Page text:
Tom Pidcock leans into bike tech science with low tyre pressure and shorter crank length

The Ineos rider revealed his adoption of new bike tech science that offers untapped performance benefits

Clock10:18, Sunday 7th January 2024
Pidcock has revealed some interesting setup choices including very low tyre pressures

© Velo Collection (TDW) / Getty Images

Pidcock has revealed some interesting setup choices including very low tyre pressures

In the latest episode of the Sigma Sports cafe ride series XC Mountain Bike World Champion Tom Pidcock (Ineos Grenadiers) reveals that he now uses incredibly low tyre pressures on the road and is also experimenting with shorter crank lengths.

Tyre science is in somewhat of a renaissance at the moment with tubeless and hookless technological advancements driving research into how to get the most out of them.

Tyres are continuing to grow in size with a lot of the professional peloton now using 28c tyres as standard but also the use of 30c or even 32c tyres in some races. This naturally promotes a lower tyre pressure to be used however for a 28c road tyre most people would be going for between 75-90 psi.

Pidcock, however, has revealed that he runs his tyres at around 60 psi. Not that long ago a tyre pressure that low would have been considered on its way to being flat. This does make more sense when you factor in that Pidcock himself weighs in south of 60 kilos however for most riders it does hint that we may want to let some air out of our tyres.

It is also worth noting that Tadej Pogačar (UAE Team Emirates) has also been on the low-pressure trend for a while now, using 30c tyres at around 55 psi for most of the 2023 season. This move to lower pressures certainly didn't hold him back on the way to victories through the calendar.

With the dawn of hookless rims lower tyre pressures are now becoming more commonplace. This is because the maximum pressure a hookless rim is certified to is 73 psi. We have looked at tyre pressure before on GCN and found that one of the biggest contributors to tyre performance is how well it can handle dampening out high-frequency vibrations. The lower the pressure the more the tyre is able to deform allowing continuous contact with the road surface and minimising energy losses due to vibration.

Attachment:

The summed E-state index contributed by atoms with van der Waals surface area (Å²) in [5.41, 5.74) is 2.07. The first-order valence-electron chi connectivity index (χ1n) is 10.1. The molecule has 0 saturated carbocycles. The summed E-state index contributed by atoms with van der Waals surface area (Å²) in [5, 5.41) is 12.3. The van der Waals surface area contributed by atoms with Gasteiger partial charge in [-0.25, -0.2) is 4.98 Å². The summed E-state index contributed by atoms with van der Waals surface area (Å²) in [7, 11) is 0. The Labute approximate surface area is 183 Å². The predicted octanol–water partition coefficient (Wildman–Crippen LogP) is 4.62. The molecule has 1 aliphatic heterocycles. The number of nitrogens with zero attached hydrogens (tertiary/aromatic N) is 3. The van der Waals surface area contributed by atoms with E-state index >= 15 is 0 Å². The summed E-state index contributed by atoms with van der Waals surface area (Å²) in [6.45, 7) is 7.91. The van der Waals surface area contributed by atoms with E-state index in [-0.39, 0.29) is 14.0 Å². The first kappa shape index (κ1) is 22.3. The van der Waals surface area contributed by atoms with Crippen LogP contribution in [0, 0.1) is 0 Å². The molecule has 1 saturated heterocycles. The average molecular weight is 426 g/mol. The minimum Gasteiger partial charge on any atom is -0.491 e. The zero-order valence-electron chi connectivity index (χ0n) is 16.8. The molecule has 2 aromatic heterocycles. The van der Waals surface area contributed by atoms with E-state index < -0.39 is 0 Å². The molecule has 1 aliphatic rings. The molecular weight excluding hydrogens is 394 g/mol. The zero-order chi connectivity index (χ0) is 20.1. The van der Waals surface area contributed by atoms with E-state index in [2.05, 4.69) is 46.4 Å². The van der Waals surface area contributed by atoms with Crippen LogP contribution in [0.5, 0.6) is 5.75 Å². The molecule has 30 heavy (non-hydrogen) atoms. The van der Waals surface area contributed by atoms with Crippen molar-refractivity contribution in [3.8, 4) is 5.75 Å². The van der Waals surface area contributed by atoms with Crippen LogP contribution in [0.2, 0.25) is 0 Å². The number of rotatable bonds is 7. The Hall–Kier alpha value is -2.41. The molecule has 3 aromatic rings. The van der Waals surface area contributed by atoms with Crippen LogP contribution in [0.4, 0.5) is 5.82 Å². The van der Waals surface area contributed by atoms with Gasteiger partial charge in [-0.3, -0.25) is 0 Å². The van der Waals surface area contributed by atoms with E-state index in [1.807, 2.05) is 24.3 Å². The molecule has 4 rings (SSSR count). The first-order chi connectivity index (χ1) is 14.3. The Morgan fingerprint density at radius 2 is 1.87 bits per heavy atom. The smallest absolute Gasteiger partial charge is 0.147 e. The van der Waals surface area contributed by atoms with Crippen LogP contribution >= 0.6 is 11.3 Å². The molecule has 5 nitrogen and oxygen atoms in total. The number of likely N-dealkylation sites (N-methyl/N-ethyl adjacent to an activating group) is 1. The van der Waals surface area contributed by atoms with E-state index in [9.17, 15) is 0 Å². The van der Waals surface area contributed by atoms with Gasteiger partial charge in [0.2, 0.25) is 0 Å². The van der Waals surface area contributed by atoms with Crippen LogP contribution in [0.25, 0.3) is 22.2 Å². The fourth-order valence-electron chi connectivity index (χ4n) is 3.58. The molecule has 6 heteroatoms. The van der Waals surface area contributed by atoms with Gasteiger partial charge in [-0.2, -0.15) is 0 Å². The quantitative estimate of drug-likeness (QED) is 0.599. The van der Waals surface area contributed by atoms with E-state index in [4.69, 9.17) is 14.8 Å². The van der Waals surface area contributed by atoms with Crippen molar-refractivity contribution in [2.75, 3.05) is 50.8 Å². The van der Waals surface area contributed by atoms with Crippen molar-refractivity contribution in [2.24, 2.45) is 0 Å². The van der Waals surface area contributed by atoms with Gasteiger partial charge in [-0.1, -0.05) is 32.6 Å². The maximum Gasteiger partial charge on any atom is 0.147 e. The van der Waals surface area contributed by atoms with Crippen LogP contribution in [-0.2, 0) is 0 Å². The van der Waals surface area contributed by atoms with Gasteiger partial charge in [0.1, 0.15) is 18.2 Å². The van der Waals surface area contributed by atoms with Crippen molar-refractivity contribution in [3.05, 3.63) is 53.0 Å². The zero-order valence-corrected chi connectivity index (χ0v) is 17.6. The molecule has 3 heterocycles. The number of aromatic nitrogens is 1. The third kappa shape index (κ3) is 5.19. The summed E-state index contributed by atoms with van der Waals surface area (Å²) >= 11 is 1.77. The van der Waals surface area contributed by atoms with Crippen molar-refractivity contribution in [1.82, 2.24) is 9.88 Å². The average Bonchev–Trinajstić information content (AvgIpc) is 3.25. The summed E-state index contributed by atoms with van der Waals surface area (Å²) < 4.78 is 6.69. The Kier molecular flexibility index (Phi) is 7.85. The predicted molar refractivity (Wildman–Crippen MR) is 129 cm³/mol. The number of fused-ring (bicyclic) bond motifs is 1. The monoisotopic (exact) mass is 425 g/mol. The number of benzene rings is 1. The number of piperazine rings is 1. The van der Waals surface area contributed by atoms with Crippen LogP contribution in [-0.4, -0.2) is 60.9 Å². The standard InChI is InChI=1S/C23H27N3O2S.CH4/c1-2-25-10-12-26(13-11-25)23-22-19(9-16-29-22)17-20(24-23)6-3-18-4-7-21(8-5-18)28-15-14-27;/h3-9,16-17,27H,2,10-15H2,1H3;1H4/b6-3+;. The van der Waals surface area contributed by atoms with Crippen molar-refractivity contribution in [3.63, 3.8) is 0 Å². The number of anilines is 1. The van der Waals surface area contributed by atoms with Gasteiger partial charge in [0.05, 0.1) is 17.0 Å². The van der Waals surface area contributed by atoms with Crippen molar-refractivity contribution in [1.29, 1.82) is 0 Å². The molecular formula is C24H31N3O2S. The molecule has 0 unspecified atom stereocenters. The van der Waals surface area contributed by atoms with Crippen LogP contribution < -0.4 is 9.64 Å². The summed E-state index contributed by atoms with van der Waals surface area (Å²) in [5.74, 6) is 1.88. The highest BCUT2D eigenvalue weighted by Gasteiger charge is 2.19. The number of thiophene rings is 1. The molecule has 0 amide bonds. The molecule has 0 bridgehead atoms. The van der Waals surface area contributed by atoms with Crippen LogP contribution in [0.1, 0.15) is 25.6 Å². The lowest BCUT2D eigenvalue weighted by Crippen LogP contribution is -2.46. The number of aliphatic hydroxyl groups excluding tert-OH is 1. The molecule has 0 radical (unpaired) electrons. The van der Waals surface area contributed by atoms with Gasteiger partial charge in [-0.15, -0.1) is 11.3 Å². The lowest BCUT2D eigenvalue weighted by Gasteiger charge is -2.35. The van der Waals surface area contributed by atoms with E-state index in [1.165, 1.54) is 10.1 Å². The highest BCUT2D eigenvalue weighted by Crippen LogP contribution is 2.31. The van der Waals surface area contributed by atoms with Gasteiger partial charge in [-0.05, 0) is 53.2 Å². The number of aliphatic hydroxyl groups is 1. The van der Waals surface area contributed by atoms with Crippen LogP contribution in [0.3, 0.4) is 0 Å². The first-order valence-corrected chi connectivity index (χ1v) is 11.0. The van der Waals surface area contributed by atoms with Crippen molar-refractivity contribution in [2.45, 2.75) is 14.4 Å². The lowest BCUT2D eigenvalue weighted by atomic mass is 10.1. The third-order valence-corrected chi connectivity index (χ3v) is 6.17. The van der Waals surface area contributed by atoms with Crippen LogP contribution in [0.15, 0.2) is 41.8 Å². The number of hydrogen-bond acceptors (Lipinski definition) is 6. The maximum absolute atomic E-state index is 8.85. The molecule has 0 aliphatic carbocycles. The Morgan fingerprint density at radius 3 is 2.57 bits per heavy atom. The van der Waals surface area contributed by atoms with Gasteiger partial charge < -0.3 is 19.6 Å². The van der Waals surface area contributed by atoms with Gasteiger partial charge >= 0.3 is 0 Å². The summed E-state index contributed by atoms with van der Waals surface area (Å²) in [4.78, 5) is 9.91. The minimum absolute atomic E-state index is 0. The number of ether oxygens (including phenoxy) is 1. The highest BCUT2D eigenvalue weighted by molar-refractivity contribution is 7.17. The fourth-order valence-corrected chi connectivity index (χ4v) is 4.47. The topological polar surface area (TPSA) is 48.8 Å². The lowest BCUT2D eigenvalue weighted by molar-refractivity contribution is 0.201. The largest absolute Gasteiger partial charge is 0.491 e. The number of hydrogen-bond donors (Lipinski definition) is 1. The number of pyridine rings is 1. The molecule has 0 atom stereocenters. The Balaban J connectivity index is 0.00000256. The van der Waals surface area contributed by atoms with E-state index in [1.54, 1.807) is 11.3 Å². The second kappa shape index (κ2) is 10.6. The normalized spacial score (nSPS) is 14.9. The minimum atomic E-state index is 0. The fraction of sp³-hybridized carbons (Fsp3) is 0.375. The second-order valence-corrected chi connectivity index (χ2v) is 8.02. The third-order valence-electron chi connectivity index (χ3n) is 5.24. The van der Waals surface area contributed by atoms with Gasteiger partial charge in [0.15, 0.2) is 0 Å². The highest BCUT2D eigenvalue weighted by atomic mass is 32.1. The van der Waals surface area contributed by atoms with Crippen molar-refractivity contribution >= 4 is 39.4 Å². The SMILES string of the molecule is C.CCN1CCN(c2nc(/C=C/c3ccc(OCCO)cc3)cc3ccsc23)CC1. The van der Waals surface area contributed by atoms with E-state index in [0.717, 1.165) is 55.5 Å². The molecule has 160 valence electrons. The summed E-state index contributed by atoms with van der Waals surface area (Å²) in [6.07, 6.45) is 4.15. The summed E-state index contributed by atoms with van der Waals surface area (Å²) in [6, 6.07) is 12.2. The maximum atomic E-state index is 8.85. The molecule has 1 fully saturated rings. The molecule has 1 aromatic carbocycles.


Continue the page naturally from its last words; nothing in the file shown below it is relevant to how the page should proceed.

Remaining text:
This is still early in the understanding of the efficiency of tyres in regards to vibration impending but the understanding of this is likely to drive a change in tyre design and compound use that is optimised around a lower pressure.

Another trend that Pidock has confirmed he is leaning into this year is the move to shorter cranks. Currently, the Ineos rider uses 170mm cranks but is trialling the use of 160mm cranks on his time trial bike. One of the big advantages of using shorter cranks is that there is a notable aero benefit to be had.

The shorter cranks allow the saddle height to be upped a little bit bringing the torso more horizontal and reducing the rider's frontal area. The shorter cranks also mean that slightly less of the thigh is exposed to the wind during a pedal revolution once again aiding the aerodynamic efficiency of the rider.

Shorter crank lengths are also attributed to better acceleration for attacks as the smaller circumference of the pedal revolution means that the leg has to travel a smaller distance to complete a revolution. This means that when revving the cadence up during an attack the smaller crank length will allow for a snappier turn of speed.

Pidcock is not the only rider on this trend with Pogačar also using shorter than typical cranks at 165mm in length. It is an interesting development to see crank lengths being shortened after years of believing that a longer crank length provided more torque from a bigger lever.

As more riders trial this hopefully some objective data will surface on the measured benefits that using shorter crank lengths can have both in regards to pedalling dynamics as well as the aerodynamic benefit.

For all the latest tech and racing news be sure to head over to those sections of the GCN website and for more on the bikes the pros are using don’t forget to check out our pro bike section as well.


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